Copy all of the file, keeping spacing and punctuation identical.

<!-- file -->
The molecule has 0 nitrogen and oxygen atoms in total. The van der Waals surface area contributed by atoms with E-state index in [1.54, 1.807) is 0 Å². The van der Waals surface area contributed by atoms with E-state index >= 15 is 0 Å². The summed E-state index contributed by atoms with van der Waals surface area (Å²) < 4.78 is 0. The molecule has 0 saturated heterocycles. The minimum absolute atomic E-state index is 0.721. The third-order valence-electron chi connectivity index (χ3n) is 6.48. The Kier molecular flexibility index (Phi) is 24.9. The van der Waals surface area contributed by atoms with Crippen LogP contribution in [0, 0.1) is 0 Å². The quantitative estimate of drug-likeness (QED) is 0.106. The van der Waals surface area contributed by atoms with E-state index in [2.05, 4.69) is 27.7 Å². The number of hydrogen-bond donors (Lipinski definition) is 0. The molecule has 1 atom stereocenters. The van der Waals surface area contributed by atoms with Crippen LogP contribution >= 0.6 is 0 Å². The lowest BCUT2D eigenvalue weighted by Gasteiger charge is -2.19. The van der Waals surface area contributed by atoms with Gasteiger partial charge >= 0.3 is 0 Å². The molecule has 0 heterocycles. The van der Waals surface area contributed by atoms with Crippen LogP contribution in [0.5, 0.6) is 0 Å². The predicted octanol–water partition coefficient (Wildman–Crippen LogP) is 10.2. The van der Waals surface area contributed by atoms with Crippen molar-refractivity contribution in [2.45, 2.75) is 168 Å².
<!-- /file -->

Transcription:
The molecule has 0 nitrogen and oxygen atoms in total. The van der Waals surface area contributed by atoms with E-state index in [1.54, 1.807) is 0 Å². The van der Waals surface area contributed by atoms with E-state index >= 15 is 0 Å². The summed E-state index contributed by atoms with van der Waals surface area (Å²) < 4.78 is 0. The molecule has 0 saturated heterocycles. The minimum absolute atomic E-state index is 0.721. The third-order valence-electron chi connectivity index (χ3n) is 6.48. The Kier molecular flexibility index (Phi) is 24.9. The van der Waals surface area contributed by atoms with Crippen LogP contribution in [0, 0.1) is 0 Å². The quantitative estimate of drug-likeness (QED) is 0.106. The van der Waals surface area contributed by atoms with E-state index in [2.05, 4.69) is 27.7 Å². The number of hydrogen-bond donors (Lipinski definition) is 0. The molecule has 1 atom stereocenters. The van der Waals surface area contributed by atoms with Crippen LogP contribution >= 0.6 is 0 Å². The lowest BCUT2D eigenvalue weighted by Gasteiger charge is -2.19. The van der Waals surface area contributed by atoms with Gasteiger partial charge >= 0.3 is 0 Å². The molecule has 0 heterocycles. The van der Waals surface area contributed by atoms with Crippen LogP contribution in [0.5, 0.6) is 0 Å². The predicted octanol–water partition coefficient (Wildman–Crippen LogP) is 10.2. The van der Waals surface area contributed by atoms with Crippen molar-refractivity contribution in [2.45, 2.75) is 168 Å².